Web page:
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BT has managed to get things up and running here once again (not that we really blame him for the outage, which was admittedly systemic and not individual, but we imagined that a rather delayed shockwave resulting from last week’s nearly forgotten quiz might have thrown a kink into something or other), and thus I’m back in the cafe, pondering what of value I can report from this new geographic vantage.

One thing that I’ve discovered is that my years in New York — where I thought I’d become quite the urban pedestrian — did nothing to prepare me for negotiating London sidewalks. A major part of my clumsiness here has to do with the mix of resident and tourist traffic on the walkways, which results in very different types of traffic jams from those in the Big Apple. There, tourists walk slowly; they walk four abreast; they stop in decidedly inconvenient locales to consult maps and guidebooks and generally stare up. The best means of dealing with said tourists is, of course, a muttered snarl (or a snarled muttering) as one dodges quickly around the obstacle.

Here, of course, I’m part of the problem, and it’s a significant one: tourists (like myself) tend to follow their non-UK senses of direction and order by sticking to the right side of walkways, while residents veer left. The jam-ups come, then, not in the slowness of looky-loos walking in the same direction one is headed, but from the imminence of collisions with those headed at you — when I make the mistake of veering right, I veer right into the path of the oncoming Londoner who is properly veering left.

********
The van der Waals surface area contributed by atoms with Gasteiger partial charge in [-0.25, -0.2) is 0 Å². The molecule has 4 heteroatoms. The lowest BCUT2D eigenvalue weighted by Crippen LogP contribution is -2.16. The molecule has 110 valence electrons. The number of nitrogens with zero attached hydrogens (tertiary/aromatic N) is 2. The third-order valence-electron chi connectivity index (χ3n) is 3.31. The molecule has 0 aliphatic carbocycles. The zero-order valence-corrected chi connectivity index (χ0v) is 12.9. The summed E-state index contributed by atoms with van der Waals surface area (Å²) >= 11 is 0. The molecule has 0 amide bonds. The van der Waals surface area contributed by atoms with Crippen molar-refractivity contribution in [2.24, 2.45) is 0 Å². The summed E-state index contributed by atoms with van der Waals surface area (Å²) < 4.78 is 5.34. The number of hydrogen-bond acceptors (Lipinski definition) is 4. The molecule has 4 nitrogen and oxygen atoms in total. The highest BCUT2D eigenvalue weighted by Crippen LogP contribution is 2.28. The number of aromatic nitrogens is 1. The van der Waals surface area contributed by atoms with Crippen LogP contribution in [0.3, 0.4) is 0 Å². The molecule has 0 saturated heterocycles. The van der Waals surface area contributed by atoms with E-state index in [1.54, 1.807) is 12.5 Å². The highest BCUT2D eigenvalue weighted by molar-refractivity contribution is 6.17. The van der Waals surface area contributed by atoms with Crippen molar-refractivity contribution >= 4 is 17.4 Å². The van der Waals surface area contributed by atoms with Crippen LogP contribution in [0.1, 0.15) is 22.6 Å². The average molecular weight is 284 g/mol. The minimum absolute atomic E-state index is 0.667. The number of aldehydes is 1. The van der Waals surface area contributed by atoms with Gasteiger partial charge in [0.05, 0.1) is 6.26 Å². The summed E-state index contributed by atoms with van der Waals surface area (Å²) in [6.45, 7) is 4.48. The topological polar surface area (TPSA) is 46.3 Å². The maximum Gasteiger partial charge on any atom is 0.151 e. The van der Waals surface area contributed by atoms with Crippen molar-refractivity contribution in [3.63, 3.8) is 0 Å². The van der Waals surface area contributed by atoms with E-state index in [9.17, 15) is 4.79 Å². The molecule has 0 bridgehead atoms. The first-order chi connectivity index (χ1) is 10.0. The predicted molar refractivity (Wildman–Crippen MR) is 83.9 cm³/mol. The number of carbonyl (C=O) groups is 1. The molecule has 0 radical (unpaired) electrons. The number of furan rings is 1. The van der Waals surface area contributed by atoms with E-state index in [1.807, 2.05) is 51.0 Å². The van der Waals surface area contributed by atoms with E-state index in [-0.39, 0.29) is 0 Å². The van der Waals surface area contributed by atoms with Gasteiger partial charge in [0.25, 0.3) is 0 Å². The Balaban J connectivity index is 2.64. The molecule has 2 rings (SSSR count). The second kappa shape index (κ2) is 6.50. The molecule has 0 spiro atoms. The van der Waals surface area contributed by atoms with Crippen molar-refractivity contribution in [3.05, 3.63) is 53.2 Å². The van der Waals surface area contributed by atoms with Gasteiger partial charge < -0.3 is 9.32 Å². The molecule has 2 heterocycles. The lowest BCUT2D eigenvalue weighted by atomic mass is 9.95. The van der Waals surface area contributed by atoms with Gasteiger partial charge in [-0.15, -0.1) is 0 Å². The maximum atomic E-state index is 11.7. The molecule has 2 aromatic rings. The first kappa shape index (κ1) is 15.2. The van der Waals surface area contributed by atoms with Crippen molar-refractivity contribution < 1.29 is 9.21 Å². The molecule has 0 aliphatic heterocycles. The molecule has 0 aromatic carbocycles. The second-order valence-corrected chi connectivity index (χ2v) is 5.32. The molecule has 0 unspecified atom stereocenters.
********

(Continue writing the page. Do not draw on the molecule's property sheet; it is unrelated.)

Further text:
A resident pal insists I’m making too much of this, and suggests that there’s less order in the sidewalks even than that: that the residents have long since adapted to the rightward leaningness of the tourists and have learned to weave, resulting in what appears to be total discombobulation for those who have not yet learned the city’s walking style. Perhaps it’s the crosswalks, with their lovely pavement-level assistance (look left, you fool!), that have led me to expect readability in a phenomenon that is, finally, illegible.



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